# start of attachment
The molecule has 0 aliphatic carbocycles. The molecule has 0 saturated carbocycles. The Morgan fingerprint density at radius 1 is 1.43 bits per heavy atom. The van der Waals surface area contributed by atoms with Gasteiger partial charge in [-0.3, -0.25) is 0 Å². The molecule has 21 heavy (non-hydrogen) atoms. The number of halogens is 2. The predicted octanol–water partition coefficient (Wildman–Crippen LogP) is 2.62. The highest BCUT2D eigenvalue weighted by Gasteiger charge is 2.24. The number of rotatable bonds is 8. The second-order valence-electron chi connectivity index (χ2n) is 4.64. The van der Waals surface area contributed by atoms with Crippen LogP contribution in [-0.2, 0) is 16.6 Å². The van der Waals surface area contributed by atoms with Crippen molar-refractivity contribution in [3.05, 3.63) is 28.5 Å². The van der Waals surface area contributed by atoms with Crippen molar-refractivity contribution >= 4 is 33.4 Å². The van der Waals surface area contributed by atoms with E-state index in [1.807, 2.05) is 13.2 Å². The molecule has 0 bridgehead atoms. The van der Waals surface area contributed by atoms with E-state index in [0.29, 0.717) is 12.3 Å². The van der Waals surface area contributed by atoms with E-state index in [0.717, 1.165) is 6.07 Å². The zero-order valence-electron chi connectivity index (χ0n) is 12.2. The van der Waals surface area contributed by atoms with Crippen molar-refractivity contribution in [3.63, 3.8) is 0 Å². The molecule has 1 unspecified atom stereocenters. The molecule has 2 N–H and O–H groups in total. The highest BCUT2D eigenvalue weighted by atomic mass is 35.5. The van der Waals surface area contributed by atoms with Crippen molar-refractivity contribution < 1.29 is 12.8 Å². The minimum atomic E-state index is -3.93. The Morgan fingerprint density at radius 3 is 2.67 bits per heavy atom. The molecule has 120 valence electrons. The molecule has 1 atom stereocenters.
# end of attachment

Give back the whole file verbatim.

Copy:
The molecule has 0 aliphatic carbocycles. The molecule has 0 saturated carbocycles. The Morgan fingerprint density at radius 1 is 1.43 bits per heavy atom. The van der Waals surface area contributed by atoms with Gasteiger partial charge in [-0.3, -0.25) is 0 Å². The molecule has 21 heavy (non-hydrogen) atoms. The number of halogens is 2. The predicted octanol–water partition coefficient (Wildman–Crippen LogP) is 2.62. The highest BCUT2D eigenvalue weighted by Gasteiger charge is 2.24. The number of rotatable bonds is 8. The second-order valence-electron chi connectivity index (χ2n) is 4.64. The van der Waals surface area contributed by atoms with Crippen LogP contribution in [-0.2, 0) is 16.6 Å². The van der Waals surface area contributed by atoms with Crippen molar-refractivity contribution in [3.05, 3.63) is 28.5 Å². The van der Waals surface area contributed by atoms with Crippen molar-refractivity contribution >= 4 is 33.4 Å². The van der Waals surface area contributed by atoms with E-state index in [1.807, 2.05) is 13.2 Å². The molecule has 0 bridgehead atoms. The van der Waals surface area contributed by atoms with E-state index in [0.29, 0.717) is 12.3 Å². The van der Waals surface area contributed by atoms with E-state index in [0.717, 1.165) is 6.07 Å². The zero-order valence-electron chi connectivity index (χ0n) is 12.2. The van der Waals surface area contributed by atoms with Crippen molar-refractivity contribution in [3.63, 3.8) is 0 Å². The molecule has 1 unspecified atom stereocenters. The molecule has 2 N–H and O–H groups in total. The highest BCUT2D eigenvalue weighted by atomic mass is 35.5. The van der Waals surface area contributed by atoms with Crippen molar-refractivity contribution < 1.29 is 12.8 Å². The minimum atomic E-state index is -3.93. The Morgan fingerprint density at radius 3 is 2.67 bits per heavy atom. The molecule has 120 valence electrons. The molecule has 1 atom stereocenters.